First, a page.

Walgan Tilly –
A/State-wide Program Director
Artist: Bronwyn Bancroft
Centre for Aboriginal Health
Clinical Services Redesign is part of the strategy
to transform the NSW health system
Process Improvement Performance
Changing the way An additional 2700
we do things to Increased beds funded
improve processes managerial focus between 2004 - 2008
and deliver better on targets and
patient journeys performance
Redesign follows a robust framework for
improving clinical processes
Project Solution Implementation Implementation Sustainability
• Frontline staff use the methodology
• Identify issues across the patient journey
• Design solutions
• Implement the best solutions
• Ensure we analyse problems before developing solutions by
utilising data analysis, project & change management
• Delivers long-term sustainable changes
120+ projects have resulted in new ways of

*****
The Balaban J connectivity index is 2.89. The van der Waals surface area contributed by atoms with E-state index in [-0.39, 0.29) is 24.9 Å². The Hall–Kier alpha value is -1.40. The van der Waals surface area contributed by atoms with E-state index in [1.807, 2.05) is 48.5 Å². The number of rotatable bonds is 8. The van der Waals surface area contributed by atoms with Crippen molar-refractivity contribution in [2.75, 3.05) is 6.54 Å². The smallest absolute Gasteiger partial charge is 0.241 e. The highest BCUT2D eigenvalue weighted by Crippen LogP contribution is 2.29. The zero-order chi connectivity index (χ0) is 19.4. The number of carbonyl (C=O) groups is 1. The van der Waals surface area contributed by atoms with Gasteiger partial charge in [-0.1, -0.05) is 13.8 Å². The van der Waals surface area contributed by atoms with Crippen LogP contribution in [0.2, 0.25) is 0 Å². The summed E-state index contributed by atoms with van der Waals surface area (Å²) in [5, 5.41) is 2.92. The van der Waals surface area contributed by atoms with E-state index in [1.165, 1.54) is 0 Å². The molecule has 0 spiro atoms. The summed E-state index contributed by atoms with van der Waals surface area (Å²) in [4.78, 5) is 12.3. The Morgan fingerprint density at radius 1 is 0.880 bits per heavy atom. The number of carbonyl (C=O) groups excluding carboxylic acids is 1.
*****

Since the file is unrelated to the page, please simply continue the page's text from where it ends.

delivering better care for patients & carers
New Models of Care have been published
18 best practice Models of Care have been
New Tools have been developed
Including ambulance arrivals board, Ambulance Clinical
Services Matrix, electronic bed board, WAND, risk
assessment tools (e.g falls, delirium), and demand
New Approaches have been designed
Including fast track zones, Medical Assessment Units,
Patient Flow Units, hospital avoidance initiatives,
BUT…rollout & sustainability still an issue
Aboriginal Chronic Care
• Would Redesign work in Aboriginal Health?
• What needed to be different?
• What are we actually dealing with?
• How can Redesign contribute to improving the health of
Chronic Disease in NSW